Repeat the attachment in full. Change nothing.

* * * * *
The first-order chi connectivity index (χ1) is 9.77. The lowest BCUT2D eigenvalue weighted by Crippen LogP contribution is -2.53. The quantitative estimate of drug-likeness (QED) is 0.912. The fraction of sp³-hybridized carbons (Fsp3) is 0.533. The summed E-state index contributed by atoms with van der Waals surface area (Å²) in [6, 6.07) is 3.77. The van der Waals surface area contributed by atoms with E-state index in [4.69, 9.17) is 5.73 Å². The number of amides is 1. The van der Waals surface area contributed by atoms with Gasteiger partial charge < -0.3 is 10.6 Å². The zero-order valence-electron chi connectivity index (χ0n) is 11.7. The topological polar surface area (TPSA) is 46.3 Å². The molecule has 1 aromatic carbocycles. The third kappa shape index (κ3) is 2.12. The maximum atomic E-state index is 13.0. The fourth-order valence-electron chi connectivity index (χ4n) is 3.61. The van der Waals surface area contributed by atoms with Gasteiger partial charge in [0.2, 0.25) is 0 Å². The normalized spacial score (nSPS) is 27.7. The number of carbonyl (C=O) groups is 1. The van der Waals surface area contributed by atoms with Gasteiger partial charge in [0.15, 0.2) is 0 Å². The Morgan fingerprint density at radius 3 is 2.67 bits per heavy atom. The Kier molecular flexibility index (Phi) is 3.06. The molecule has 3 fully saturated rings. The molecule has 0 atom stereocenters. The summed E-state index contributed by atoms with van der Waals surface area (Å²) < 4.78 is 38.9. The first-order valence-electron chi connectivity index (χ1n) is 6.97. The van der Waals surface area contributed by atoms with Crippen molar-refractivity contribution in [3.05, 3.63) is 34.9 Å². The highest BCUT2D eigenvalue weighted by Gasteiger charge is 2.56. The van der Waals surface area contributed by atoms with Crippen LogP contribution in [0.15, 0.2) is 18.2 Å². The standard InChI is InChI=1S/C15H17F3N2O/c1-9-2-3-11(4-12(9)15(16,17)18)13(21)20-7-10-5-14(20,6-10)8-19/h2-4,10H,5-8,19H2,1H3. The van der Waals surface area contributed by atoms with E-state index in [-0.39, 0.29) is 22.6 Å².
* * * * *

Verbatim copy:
The first-order chi connectivity index (χ1) is 9.77. The lowest BCUT2D eigenvalue weighted by Crippen LogP contribution is -2.53. The quantitative estimate of drug-likeness (QED) is 0.912. The fraction of sp³-hybridized carbons (Fsp3) is 0.533. The summed E-state index contributed by atoms with van der Waals surface area (Å²) in [6, 6.07) is 3.77. The van der Waals surface area contributed by atoms with E-state index in [4.69, 9.17) is 5.73 Å². The number of amides is 1. The van der Waals surface area contributed by atoms with Gasteiger partial charge < -0.3 is 10.6 Å². The zero-order valence-electron chi connectivity index (χ0n) is 11.7. The topological polar surface area (TPSA) is 46.3 Å². The molecule has 1 aromatic carbocycles. The third kappa shape index (κ3) is 2.12. The maximum atomic E-state index is 13.0. The fourth-order valence-electron chi connectivity index (χ4n) is 3.61. The van der Waals surface area contributed by atoms with Gasteiger partial charge in [0.2, 0.25) is 0 Å². The normalized spacial score (nSPS) is 27.7. The number of carbonyl (C=O) groups is 1. The van der Waals surface area contributed by atoms with Gasteiger partial charge in [0.15, 0.2) is 0 Å². The Morgan fingerprint density at radius 3 is 2.67 bits per heavy atom. The Kier molecular flexibility index (Phi) is 3.06. The molecule has 3 fully saturated rings. The molecule has 0 atom stereocenters. The summed E-state index contributed by atoms with van der Waals surface area (Å²) < 4.78 is 38.9. The first-order valence-electron chi connectivity index (χ1n) is 6.97. The van der Waals surface area contributed by atoms with Crippen molar-refractivity contribution in [3.05, 3.63) is 34.9 Å². The highest BCUT2D eigenvalue weighted by Gasteiger charge is 2.56. The van der Waals surface area contributed by atoms with Crippen LogP contribution in [0.15, 0.2) is 18.2 Å². The standard InChI is InChI=1S/C15H17F3N2O/c1-9-2-3-11(4-12(9)15(16,17)18)13(21)20-7-10-5-14(20,6-10)8-19/h2-4,10H,5-8,19H2,1H3. The van der Waals surface area contributed by atoms with E-state index in [-0.39, 0.29) is 22.6 Å².